Eric Schlosser, an award-winning journalist, has written for Atlantic Monthly, Rolling Stone, Vanity Fair, the Nation, and The New Yorker, among others. He has received a National Magazine Award and a Sidney Hillman Foundation Award for reporting. His books: Reefer Madness, Fast Food Nation: The Dark Side of the All-American Meal, and Chew on This which he has co-authored, have been national bestsellers. Fast Food Nation is assigned reading at universities across the country and was adapted to film in 2006.
His recent works include, Command and Control: Nuclear Weapons, the Damascus Accident and the Illusion of Safety (2013), which was nominated for the Pulitzer Prize for History award, and Gods Of Metal (2015).
Schlosser has addressed the United States House of Representatives and Senate about the risk to the food supply from bioterrorism and has lectured at universities across the country, including his alma mater Princeton University, the University of California at Berkeley, Yale University, College of the Holy Cross, and Claremont College.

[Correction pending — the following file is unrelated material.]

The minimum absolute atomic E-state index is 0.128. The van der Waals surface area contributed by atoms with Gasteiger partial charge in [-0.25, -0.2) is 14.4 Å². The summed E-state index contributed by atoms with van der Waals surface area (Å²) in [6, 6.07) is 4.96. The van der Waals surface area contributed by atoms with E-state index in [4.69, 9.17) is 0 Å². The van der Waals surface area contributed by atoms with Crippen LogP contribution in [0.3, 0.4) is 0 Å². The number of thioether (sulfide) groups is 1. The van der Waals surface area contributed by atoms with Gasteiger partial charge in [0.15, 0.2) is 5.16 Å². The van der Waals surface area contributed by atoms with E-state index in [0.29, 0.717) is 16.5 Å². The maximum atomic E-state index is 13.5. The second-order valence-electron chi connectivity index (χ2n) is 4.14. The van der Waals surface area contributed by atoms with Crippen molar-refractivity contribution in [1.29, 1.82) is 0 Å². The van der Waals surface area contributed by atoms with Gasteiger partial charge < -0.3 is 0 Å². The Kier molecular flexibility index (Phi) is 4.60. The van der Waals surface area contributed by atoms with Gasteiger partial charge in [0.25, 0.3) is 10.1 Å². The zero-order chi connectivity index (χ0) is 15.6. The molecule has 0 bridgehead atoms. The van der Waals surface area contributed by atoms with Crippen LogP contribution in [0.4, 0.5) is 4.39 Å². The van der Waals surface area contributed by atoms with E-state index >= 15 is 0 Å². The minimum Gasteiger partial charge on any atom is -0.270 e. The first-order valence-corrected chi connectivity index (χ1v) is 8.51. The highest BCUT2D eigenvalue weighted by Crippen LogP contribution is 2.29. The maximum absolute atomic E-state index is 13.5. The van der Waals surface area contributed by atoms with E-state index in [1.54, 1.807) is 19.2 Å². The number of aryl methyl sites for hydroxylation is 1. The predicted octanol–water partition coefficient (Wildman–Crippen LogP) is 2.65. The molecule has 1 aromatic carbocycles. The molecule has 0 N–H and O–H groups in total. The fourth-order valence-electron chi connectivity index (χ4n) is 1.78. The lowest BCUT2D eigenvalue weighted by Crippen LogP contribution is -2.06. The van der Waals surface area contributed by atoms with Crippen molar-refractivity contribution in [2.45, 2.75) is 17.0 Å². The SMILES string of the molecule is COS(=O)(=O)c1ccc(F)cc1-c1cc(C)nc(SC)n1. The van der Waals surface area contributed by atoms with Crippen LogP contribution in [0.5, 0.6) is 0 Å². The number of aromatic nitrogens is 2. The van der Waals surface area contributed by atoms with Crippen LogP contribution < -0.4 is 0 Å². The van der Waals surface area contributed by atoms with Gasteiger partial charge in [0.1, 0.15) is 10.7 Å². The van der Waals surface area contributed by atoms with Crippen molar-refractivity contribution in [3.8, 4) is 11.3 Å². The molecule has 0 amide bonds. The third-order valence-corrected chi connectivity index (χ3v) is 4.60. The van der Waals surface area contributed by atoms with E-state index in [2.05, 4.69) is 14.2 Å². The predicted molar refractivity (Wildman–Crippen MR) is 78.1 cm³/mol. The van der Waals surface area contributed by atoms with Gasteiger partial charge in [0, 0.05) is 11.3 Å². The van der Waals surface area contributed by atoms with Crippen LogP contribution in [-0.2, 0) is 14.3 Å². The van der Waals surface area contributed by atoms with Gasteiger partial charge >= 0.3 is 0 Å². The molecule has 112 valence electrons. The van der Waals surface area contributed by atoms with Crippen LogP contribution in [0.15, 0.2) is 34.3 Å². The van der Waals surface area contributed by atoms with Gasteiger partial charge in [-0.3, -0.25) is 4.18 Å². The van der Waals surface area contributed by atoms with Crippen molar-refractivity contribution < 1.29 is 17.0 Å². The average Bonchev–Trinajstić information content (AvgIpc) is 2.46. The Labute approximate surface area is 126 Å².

This biography was last updated on 02/05/2016.
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A Conversation with Eric Schlosser and Charles Wilson (and below suggestions on how children can get involved)
Kids love fast food. Why did you write a book for them about
its history and harmful consequences?
An editor came up with the idea not long after the 2002 paperback publication of Fast Food Nation [Eric's best-selling exposé of the fast-food industry, written for adults]. We were drawn to the challenge of recasting the material for a younger readership. It seemed that the people who needed this information most didn't have a way to get it directly. We decided to write a book for young people that wouldn't be condescending, preachy, or hectoring. We hope that Chew on This respects the intelligence of its readers and challenges kids to think for themselves.
The fast-food industry spends billions of dollars every year marketing unhealthy food to children. We felt that kids needed to hear the other side of the story. The eating habits that a person develops as a child are difficult to break later. And if a child is obese by the age of thirteen, he or she is likely to remain obese ...
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